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Living with your investments in volatile markets

Yo-yo markets that are up one day, down the next, continually promising gain or loss, are among the hardest to endure. To be able to stay committed to investing in volatile markets, it helps to step back and ask yourself why you are invested and for that matter, what exactly investing should mean.

Investing is very different than trading. Investing typically takes one of two forms. (1) We loan money to a business or entity with the expectation that the money will be repaid with a negotiated return or interest rate. (2) We purchase an interest in a business or property with the expectation that management will increase the value of the asset and generate income, providing a return on our investment. In both cases we are making a value judgment as to the likelihood of receiving a future return on our investment.

Trading seeks to take advantage of short-term inefficiencies in the market where return is based on changes in the purchase price of the security, whether bond or equity.

The volatility of prices in the market for debt or equity typically does not change whether or not our decision in purchasing an investment was a good one. A bond purchased from a company with the financial wherewithal to meet its obligations is not a better or worse investment if its price fluctuates in response to market volatility. A company with sound financials and good growth prospects, whose stock was purchased at a good value does not become a bad investment because the market enters a downtrend. The reason is all in the word – future. If you believe the company continues to offer future potential, that the economy will grow over time, that demand will continue for the products and services the company offers, then the investment remains a valid one.

This is why buy and hold is a viable investment approach for younger investors with time to weather market volatility. One invests in good companies, whether through stocks or bonds, monitors the companies to make certain their financial and growth prospects remain good, and sells when the reasons for initially investing no longer hold true.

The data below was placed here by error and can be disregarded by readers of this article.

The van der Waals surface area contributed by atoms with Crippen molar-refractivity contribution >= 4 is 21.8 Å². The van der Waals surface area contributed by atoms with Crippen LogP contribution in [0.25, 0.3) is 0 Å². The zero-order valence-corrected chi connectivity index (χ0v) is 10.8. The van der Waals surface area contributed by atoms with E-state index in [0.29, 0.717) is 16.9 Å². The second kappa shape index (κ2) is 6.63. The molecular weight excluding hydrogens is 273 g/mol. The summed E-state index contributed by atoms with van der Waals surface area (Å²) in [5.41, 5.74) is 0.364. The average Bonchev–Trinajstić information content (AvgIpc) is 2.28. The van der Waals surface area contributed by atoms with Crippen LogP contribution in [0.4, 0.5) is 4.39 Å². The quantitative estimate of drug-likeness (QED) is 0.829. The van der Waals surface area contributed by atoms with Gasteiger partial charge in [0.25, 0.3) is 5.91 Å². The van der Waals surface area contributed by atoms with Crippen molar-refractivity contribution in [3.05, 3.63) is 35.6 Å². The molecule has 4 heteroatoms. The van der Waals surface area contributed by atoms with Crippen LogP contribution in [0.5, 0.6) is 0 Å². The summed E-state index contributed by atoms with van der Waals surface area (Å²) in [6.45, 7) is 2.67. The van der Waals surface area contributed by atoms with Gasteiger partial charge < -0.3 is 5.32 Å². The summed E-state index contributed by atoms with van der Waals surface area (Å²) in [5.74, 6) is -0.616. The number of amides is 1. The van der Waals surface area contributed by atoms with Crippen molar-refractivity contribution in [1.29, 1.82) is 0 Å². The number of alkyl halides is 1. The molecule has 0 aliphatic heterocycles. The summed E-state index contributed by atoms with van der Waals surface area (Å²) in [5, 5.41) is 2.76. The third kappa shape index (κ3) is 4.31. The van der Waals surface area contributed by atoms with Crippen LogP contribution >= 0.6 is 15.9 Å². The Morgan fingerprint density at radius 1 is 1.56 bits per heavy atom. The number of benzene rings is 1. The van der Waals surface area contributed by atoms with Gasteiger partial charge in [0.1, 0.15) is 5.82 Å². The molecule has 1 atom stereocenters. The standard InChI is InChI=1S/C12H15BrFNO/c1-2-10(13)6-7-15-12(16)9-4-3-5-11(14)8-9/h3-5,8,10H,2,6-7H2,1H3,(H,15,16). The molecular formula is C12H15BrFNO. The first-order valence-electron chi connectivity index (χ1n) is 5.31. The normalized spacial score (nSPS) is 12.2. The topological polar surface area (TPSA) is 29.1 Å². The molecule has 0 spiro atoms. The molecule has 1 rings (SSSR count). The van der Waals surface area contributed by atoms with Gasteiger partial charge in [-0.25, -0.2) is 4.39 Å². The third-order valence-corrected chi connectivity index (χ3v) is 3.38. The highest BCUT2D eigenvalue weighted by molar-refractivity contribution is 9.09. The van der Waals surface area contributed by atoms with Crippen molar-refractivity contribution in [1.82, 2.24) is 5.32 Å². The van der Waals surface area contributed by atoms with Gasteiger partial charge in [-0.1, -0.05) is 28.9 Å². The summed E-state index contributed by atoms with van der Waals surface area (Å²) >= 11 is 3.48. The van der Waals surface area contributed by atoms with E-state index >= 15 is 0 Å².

The problem with a buy-and-hold approach occurs if the investor needs to sell his/her investments in the near future to meet anticipated financial needs, whether financing an education, starting a business, retiring, or taking advantage of an opportunity that may not come along in another year or so. The luxury of time to wait for a market recovery disappears and it becomes more important to protect the present value of the portfolio.

This is where active management plays an important role. Active management says we don’t know how low the low might be. But we do know that our investor has limited ability to make up losses. We chose to limit the downside of the portfolio by moving out of the market or into lower risk positions when downside volatility increases. When the market appears to have established an uptrend, assets are moved back into desirable investments to take advantage of opportunities to build wealth through appreciation.

In yo-yo markets, active management can suffer whipsaws, short-term movements in the market that result in selling a position only to have to buy back at a higher cost. But given our inability to see the future and the need to limit losses, this is typically considered the lesser risk.

Approaching active management purely as a trading strategy is a very different investment style. The goal in this case is not to invest in good companies or bond issuers based on their future performance, but to take advantage of inefficiencies and irrational market moves to achieve profits. Maintaining a long-term commitment to a trading strategy requires knowing how the strategy works in different markets and analyzing the current market to ensure that the approach is working as it has in the past. If it isn’t working, the investor needs to move out of the market to rethink or wait until the right environment for the success of the model is in place.
It’s hardest to stay with your investing approach over the long term when you haven’t really thought about why you have selected the investments you hold. Or, if you are working with an investment advisor, why your advisor has selected specific investments and what the criteria are for holding or selling. When you understand why - given it makes sense to you - it’s much easier to invest through volatile markets and still sleep at night. Which is why we encourage clients to contact us with their questions. We want to make certain they understand the reasons behind our investment approach. Investing succeeds best as a long-term approach to the market.

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